Live trade body backs annual shipping pause

Zach RelphCountryman
Sheep loading onto the Al Messilah at Fremantle Port on September 22 before it departed Fremantle.
Camera IconSheep loading onto the Al Messilah at Fremantle Port on September 22 before it departed Fremantle. Credit: Cally Dupe

An annual shipping moratorium will support the live sheep trade’s future and shore up a reliable sheep supply to Middle East customers, the peak livestock export group’s boss says.

Australian Livestock Exporters’ Council chief executive Mark Harvey-Sutton told Countryman upholding the yearly pause on Middle Eastern live sheep voyages during hotter months would benefit the industry.

It comes as the Federal Government mulls over four live sheep shipping options ahead of next year’s northern hemisphere summer, which includes permitting year-round shipments.

Mr Harvey-Sutton said ALEC, which enforced this year’s moratorium through the organisation’s mandatory code of conduct, was in favour of an annual pause.

He said the group was determining its preferred moratorium duration in response to the Federal Government’s policy proposals before an industry consultation period ended on October 28.

“We are working through some of the nuances as to what our response will be and that’s because we have new information that has come from the May and September voyages,” he said

“It was ALEC’s policy to implement the moratorium and, at the moment, we believe that is a policy that should remain.

“We will be putting forward a submission along those lines, with a couple of nuances as we work through the data.”

The live sheep trade last month emerged from the shipping halt, enforced from June 1-September 22, when the Al Messilah left Fremantle on September 23 en route to Kuwait, the United Arab Emirates and Qatar.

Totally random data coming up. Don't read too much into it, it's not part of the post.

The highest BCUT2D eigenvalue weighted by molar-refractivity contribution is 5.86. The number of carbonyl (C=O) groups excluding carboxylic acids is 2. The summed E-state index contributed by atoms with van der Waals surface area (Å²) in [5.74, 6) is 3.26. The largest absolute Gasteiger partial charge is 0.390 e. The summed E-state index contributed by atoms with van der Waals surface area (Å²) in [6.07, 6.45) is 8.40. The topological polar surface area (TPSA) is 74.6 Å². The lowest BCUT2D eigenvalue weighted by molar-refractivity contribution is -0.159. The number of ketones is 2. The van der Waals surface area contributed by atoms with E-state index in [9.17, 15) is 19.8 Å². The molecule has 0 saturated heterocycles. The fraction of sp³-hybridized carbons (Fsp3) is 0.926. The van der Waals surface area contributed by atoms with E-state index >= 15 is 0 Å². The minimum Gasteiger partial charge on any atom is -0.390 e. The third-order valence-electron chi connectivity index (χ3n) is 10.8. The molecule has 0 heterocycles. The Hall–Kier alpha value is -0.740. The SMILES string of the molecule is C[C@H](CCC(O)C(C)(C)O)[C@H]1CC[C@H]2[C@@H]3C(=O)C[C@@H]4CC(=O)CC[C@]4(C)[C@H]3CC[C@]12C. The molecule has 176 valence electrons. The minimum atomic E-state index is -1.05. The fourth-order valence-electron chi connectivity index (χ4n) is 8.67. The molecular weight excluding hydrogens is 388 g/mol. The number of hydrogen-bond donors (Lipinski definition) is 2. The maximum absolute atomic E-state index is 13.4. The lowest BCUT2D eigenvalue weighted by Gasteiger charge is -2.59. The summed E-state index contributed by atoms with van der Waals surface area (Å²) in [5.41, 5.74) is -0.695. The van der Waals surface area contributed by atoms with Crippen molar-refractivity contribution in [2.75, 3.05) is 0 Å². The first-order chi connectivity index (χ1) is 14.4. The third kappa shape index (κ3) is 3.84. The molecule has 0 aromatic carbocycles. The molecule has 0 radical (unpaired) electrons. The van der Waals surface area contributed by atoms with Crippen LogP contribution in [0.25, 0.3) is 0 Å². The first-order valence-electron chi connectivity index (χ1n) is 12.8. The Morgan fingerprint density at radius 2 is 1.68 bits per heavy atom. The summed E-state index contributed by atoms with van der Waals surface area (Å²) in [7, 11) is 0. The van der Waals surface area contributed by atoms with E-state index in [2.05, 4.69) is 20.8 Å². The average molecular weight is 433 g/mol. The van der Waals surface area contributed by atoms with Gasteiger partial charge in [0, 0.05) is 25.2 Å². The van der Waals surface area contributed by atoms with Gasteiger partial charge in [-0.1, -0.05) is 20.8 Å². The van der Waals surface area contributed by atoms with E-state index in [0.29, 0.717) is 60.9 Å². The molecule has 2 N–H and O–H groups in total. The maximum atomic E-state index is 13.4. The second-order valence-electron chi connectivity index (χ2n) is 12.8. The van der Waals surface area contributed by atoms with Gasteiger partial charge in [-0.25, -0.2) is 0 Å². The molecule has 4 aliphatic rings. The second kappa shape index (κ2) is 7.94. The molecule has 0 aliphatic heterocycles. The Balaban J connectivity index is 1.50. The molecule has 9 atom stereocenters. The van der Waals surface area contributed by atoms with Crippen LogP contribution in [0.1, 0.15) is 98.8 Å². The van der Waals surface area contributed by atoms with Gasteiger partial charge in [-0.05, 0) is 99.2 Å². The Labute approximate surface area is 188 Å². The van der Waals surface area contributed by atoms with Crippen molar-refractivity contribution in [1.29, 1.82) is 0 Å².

Of the 54,390 sheep aboard the Kuwait Livestock Transport and Trading Company-owned vessel, 133 head died during the 21-day voyage — a 0.24 per cent mortality rate, according to ALEC data.

Sheep panting scores ranged from one to three during the voyage, with wet bulb temperatures recorded between 29C and 33C. None of the 467 cattle shipped perished.

Mr Harvey-Sutton said the results were pleasing and backed the industry’s commitment to improve its animal welfare standing.

“It is starting to instil some confidence back in the trade, both domestically for our producers and (internationally) for our trading partners,” he said.

“We are achieving good results and I’d like to think those good results will be rewarded.

“The great demand from the Middle East is driven by food security and that is what we supply them ... the results from the most recent voyages are proving that and providing evidence that that’s the case.”

This year’s moratorium was intended to be in place from June 1 and conclude on August 31, before the Federal Government extended the pause until September 22.

After its completion, the Federal Department of Agriculture announced four live sheep shipping options ahead of next year’s northern hemisphere summer.

The options are:

— A three-month pause “during the hottest period of the northern summer”, with industry to be consulted on the “most appropriate months” for the prohibition.

— Apply this year’s prohibition period from June 1-September 22.

— Implement a revised heat stress risk assessment model, which could prohibit or reduce exports from May-September, inclusive.

— No prohibition, with live sheep exports to, or through the Middle East, to be permitted all year.

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